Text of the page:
The lesson here is probably more straightforward than in the fiend story.
But of course, that doesn’t mean we understood the real meaning behind it. At least, not until that that day, where in our endless despair and sadness, we saw a true karma demon before our very eyes…
Sorry, sometimes as I’m writing, a flood of memories threaten to suffocate me and I can’t control it. Let’s go back to my childhood.
Like I wrote before, Kamisu 66 is made up of seven villages. In the center is where the town’s administration is gathered. On the eastern bank of the Tone River is the village of Hayring. To the north, in the middle of a forest dotted with big houses, is Pinewind. East of that, the forest opened up to the coastlands, where Whitesand is. Adjacent to Hayring in the south is the village of Waterwheel. On the other bank of the river toward the northwest is the village Outlook, whose name comes from its location. Lined up with the rice paddies in south is Gold, and Oakgrove is the westmost.
My hometown is Waterwheel. This name probably needs a bit of explanation. Dozens of canals leading off of the Tone River wind through Kamisu 66 and people come and go by boats. Despite that, the constant movement of the water meant it was clean enough to bathe in, though you might think twice about drinking it. In front of my house, in addition to a lot of brightly colored red and white koi swimming around, there were also a lot of water wheels, which is where the name comes from. Every village has water wheels, our village has quite a number of them, and they made for a magnificent sight. Overshot, backshot, undershot, breastshot… Those are all the ones I can remember. There might have been more. A lot of them were used to relieve us of mundane tasks like hulling rice and milling wheat.
Among them was a kind of water wheel only some villages had, with metal blades used to generate electricity. The valuable energy is used to power the loudspeakers on the roof of the public hall. Uses of electricity outside of this was strictly prohibited by the Code Ethics.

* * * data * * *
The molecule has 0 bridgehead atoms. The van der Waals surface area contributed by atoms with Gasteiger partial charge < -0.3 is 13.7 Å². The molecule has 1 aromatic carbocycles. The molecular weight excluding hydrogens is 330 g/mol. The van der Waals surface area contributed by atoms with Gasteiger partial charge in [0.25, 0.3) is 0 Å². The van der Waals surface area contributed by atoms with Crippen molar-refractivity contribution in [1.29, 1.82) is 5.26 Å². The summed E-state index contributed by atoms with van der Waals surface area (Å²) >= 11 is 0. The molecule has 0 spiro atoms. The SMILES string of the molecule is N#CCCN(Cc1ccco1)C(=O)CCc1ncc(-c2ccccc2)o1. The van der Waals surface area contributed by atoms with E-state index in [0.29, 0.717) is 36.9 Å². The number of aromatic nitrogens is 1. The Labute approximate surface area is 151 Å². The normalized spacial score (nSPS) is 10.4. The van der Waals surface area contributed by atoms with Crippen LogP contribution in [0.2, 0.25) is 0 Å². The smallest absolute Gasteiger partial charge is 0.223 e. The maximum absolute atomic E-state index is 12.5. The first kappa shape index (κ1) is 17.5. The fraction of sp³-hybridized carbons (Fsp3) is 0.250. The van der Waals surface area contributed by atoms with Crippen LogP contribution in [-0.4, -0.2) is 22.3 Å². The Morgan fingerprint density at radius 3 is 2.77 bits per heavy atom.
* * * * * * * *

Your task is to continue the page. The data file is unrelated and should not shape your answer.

Every day just before sunset, the loudspeakers would play the same melody. It’s called “Going Home” and came from a part of a symphony written a long, long time ago by a composer with the strange name of Dvorak. The lyrics we learned in school go something like this.1
The sun sets over the distant mountains
Stars stud the sky
Today’s work is finished
My heart feels light
In the cool evening breeze
Come, gather around
The bonfire burning brightly in the darkness
Now dies down
Sleep comes easily
Inviting me to disappear
Gently watching over us
Come, let us dream
Let us dream
When the song plays, all the children playing in the fields had to return home. That’s why whenever I think of the song, sunset sceneries reflexively appear in my mind. The town during twilight. Long shadows on the sandy soil of the pine forest. Dozens of grey skies reflected in mirrored surface of the paddy fields. Groups of red dragonflies. But the most vivid memories are of watching the sunset from the top of the hill.
When I close my eyes, one scene comes to mind. It was some time between the end of summer and the beginning of autumn, when the weather had just started getting cooler.
“We have to go home now,” someone said.